In the story, players choose to play from either the point of view of Mortal Kombat or DCU. Each faction will see the other as invaders trying to enter their dimension. Players use different characters across each chapter as the story plays out. A stand-out gameplay feature is how the characters show signs of injury and damage as the match progresses. The Flash gets cuts and a bloody nose while Scorpion's mask breaks apart to reveal the skull face underneath.

Mortal Kombat (2011)

Developed by the newly formed NetherRealm Studios (formerly Midway), 2011's Mortal Kombat is the ninth in the series, and it retells the story from the first three games. After witnessing the catastrophic events that occurred after the Battle of Armageddon, where Shao Kahn became the supreme ruler of the realms, Raiden sends his past self a message in an effort to avoid this fate. The message must have gotten messed up during delivery, because past Raiden shrugs off the visions and continues with the tournament. The story then plays out with changing perspectives, which requires players to win using different characters to progress.

After dealing with Kreate a Fatality from Armageddon, and the watered down finishing moves in MK vs DCU, it was nice to get back to the gory and violent Fatalities Mortal Kombat is famous for. Adding to the brutality were X-Ray moves, which revealed the breaking bones and other internal damage an opponent takes. Kombatants had a special bar that must be filled before they could execute X-Ray moves and enhanced special attacks called Breakers. Babalities from MK2 also made a return, which made for a slightly out of place, but welcome, throwback.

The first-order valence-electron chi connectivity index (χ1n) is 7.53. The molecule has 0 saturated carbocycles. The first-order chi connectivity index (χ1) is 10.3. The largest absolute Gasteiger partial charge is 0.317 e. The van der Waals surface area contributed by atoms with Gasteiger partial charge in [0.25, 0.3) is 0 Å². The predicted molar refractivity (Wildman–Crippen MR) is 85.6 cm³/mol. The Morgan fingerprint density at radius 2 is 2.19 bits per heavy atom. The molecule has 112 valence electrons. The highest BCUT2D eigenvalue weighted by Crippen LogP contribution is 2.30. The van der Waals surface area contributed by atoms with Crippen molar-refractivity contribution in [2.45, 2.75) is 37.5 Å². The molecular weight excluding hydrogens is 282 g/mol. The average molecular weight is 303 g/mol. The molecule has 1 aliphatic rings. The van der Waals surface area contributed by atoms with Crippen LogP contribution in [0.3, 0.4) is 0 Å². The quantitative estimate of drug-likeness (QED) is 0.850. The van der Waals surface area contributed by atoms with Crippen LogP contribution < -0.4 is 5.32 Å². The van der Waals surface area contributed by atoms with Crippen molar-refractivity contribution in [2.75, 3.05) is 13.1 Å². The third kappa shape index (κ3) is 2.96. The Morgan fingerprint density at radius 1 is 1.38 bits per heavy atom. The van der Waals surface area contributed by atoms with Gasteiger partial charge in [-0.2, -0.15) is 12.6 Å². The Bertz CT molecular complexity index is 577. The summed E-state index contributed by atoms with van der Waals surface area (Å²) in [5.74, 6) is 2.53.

Mortal Kombat X

It's been a long, blood strewn road but Mortal Kombat is heading toward its tenth game with Mortal Kombat X. Not much is known about the game other than it's slated for 2015, and promises a dynamic and cinematic experience for the Xbox One, PS4, and PC. Judging by the announcement trailer, the game will continue the proud tradition of brutal fighting, combined with special moves, and - of course - gory Fatalities. The big question is, who's next?